(This article was published in the Business Line print edition dated January 7, 2015)
Pay Point India, an online payment service provider, will apply to the Reserve Bank of India for a payment bank licence.
Describing the company’s product as a ‘fast moving consumer service’, Ketan Doshi, MD and CEO, said Pay Point already has a prepaid licence and a retail network. It’s also a business correspondent.“We fall in all three categories. Also, we are 100 per cent Indian origin firm, which makes it easier for us to apply,” he said.“With a turnover of Rs. 450-600 crore on an annual basis, we do about 25,000 transactions daily across all product lines.”
Started in 2008, Pay Point now has 11,000 touch-points (in the form of mom-and-pop stores, kirana stores and general stores) across the country, where consumers can walk in and make payments or buy subscriptions. It has four services — utility services that include collection of bills, Government taxes, etc; recharges of telcos and DTH services; ticket bookings of airways; and and financial services such as account opening and withdrawal. These services are provided on all three online channels — POS (point of sale terminals), web-enabled login and mobile applications.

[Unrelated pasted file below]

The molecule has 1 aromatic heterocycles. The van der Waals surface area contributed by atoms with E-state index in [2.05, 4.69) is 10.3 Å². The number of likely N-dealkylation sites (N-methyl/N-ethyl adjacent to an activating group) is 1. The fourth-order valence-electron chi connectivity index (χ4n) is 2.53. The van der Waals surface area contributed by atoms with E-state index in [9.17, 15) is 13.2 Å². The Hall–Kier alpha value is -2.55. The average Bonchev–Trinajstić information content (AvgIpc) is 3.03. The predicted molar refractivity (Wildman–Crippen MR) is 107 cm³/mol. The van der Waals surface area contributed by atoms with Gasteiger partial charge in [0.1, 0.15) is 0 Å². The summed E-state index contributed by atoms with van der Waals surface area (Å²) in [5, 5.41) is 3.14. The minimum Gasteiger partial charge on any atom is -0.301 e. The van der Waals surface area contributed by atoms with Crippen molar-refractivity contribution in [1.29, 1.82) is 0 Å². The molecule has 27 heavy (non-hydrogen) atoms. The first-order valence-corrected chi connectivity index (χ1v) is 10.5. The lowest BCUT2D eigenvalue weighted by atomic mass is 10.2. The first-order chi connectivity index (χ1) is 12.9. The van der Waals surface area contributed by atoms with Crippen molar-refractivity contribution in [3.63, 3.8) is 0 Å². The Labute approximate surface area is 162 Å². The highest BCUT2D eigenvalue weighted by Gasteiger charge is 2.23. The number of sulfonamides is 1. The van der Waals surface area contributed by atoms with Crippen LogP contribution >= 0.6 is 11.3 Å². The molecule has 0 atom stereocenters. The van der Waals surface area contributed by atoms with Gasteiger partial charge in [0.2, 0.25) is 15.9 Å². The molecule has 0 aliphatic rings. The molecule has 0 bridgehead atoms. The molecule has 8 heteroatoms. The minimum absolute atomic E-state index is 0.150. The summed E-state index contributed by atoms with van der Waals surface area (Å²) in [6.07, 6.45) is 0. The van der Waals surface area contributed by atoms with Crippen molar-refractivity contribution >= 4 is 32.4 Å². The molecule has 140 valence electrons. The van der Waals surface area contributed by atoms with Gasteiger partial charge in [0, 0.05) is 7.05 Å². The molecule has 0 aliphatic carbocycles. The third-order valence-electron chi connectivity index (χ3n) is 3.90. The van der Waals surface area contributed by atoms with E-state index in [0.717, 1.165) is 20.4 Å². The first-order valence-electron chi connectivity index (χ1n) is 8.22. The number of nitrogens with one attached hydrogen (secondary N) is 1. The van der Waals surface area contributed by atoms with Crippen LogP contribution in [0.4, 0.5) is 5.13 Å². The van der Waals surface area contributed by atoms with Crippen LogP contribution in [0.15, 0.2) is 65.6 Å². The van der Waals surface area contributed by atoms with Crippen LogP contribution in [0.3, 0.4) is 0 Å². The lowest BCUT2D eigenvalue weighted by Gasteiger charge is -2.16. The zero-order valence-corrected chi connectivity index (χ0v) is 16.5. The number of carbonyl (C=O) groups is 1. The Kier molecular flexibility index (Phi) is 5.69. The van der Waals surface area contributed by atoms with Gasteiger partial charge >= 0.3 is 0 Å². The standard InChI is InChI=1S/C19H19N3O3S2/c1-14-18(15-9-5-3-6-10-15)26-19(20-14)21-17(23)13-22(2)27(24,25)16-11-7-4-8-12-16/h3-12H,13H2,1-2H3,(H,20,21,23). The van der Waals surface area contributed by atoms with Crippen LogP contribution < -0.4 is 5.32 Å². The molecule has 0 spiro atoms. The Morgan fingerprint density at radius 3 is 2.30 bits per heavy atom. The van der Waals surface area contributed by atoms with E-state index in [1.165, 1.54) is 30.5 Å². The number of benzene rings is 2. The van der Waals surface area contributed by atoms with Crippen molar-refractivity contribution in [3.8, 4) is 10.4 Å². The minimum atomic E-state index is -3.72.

Doshi said turning into a payment bank would give Pay Point India greater flexibility with possible cash-out, no more revenue-sharing with banks, no dependency on banks for approval to roll out services and less cost of setting up banking infrastructure due to technology among others.
Among the challenges, Doshi said payment bank cannot give credit which will limit its options. In some cases, the payment bank may be tied up with a merchant and if the merchant needs credit, it will have to migrate to a full fledged bank.“Secondly, the upper cap of Rs. 1 lakh deposit is too less. If a payment bank signs up a small kirana store at a remote location and if he has a bigger collection, it will eventually go to a big bank. This could have been relaxed to at least Rs. 2.5-3 lakh,” Doshi highlighted.